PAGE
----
The step-wise change in thickness may be such that the dome-shaped member has a first portion of material defining those regions of the first thickness, the first portion having a shape of a truncated dome-shaped member. The dome-shaped member may have a second portion of material defining those regions of the second thickness, the second portion itself also having the shape of a dome, albeit smaller in size than the dome-shaped member.

The maximum thickness of the dome-shaped member may be less than 0.1 mm. The maximum thickness may be the thickness at the first location. The maximum thickness of the dome-shaped member may be more than 50 .mu.m and is preferably more than 60 .mu.m. The minimum thickness may be less than 50 .mu.m, and is preferably less than 40 .mu.m.

The diaphragm is preferably sized so as to be suitable for use in a tweeter loudspeaker drive unit. The diaphragm diameter may be between 10 mm and 50 mm. The diaphragm diameter is more preferably between 18 mm and 34 mmm, inclusive. The diaphragm diameter may be substantially equal to the diameter of the dome-shaped member.

The diaphragm may be substantially circular in front elevation. It is also possible to apply the invention to an elliptical diaphragm. The diaphragm need not have a curved elliptical or circular shape when viewed from the front, although such shapes are preferred.

The outer sound-emitting surface of the dome-shaped member may have a substantially constant radius of curvature. Such a configuration may simplify manufacture. Better acoustic response characteristics may however be achievable by means of a radius of curvature that increases towards the centre of the dome-shaped member. In particular, good results can be achieved when the radius of curvature of the dome-shaped member at its periphery is less than half the radius of curvature at the centre of the dome-shaped member.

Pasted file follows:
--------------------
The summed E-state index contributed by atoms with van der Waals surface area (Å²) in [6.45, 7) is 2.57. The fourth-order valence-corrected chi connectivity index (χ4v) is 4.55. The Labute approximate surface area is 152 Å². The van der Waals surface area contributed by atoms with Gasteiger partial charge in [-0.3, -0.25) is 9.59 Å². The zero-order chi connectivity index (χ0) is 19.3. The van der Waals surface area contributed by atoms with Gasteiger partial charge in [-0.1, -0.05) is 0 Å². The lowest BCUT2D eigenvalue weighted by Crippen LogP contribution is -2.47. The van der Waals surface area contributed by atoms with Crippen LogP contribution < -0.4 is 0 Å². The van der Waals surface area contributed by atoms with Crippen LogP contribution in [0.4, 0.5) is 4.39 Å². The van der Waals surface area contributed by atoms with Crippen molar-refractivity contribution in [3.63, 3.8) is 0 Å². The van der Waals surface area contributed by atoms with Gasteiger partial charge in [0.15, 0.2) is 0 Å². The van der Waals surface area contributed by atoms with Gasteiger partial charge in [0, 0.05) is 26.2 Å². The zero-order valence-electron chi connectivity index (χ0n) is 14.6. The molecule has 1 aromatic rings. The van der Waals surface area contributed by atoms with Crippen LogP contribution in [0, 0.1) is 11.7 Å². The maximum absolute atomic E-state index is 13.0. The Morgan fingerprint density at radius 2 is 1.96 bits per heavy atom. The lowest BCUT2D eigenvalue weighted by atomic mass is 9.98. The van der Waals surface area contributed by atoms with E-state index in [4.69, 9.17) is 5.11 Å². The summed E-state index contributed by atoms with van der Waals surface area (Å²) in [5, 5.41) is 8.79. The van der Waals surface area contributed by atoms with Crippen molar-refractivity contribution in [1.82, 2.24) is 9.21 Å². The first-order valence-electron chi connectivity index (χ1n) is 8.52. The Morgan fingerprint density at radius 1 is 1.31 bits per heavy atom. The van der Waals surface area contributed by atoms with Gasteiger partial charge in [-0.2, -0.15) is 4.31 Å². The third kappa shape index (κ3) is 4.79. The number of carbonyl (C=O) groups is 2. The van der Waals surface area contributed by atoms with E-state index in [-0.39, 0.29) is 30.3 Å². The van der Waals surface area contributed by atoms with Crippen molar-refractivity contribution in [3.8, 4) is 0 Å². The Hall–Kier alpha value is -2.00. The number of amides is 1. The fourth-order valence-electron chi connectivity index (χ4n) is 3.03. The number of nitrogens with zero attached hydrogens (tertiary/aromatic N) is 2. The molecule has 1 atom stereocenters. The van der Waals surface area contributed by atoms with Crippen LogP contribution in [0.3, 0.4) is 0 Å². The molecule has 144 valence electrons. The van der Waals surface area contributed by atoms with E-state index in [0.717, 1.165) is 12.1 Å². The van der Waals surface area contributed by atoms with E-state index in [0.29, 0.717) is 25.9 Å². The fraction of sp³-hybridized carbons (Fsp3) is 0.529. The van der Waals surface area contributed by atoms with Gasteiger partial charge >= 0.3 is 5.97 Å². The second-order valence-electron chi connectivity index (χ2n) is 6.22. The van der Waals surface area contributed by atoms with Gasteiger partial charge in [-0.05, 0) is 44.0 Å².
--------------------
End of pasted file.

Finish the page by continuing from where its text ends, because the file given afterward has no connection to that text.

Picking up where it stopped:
There may be more than one step change in thickness in the dome-shaped member. It may be that at least 90%, by area, of the thickness of the dome-shaped member has a thickness that is substantially the same as one of five fixed thicknesses. The dome shaped member may have five or fewer regions of a constant thickness, separated from other regions by a step-wise change in thickness. The dome shaped member may have three or fewer regions of a constant thickness, separated from other regions by a step-wise change in thickness. It may be that there are only one or two step-wise changes in thickness and that there are only two or three values of thickness for substantially all of the sound-emitting area of the dome-shaped member. It may be that there is a single step-wise change in thickness between two substantially constant thicknesses. It may be that the thickness of the dome-shaped member does not increase substantially from the periphery to the centre of the dome-shaped member. It may be that each region of a given thickness represents the only portion of the dome-shaped member having that thickness.

In certain embodiments it may be desirable for the dome-shaped member to be relatively easy to manufacture. In such embodiments it is preferred if there are not too many changes in thickness in the dome-shaped member. For example it may be that there is only one step-wise change in thickness or optionally only two step-wise changes in thickness. In other embodiments it may be preferable to have a plurality of step-wise changes in thickness in order to enhance the acoustic characteristics of the domed shaped member. Thus, it may be that there are more than two step-wise changes in thickness. For example there may be three, four or five step-wise changes in thickness.

Preferably, the dome shaped member has a mass of less than 200 mg, preferably less than 100 mg.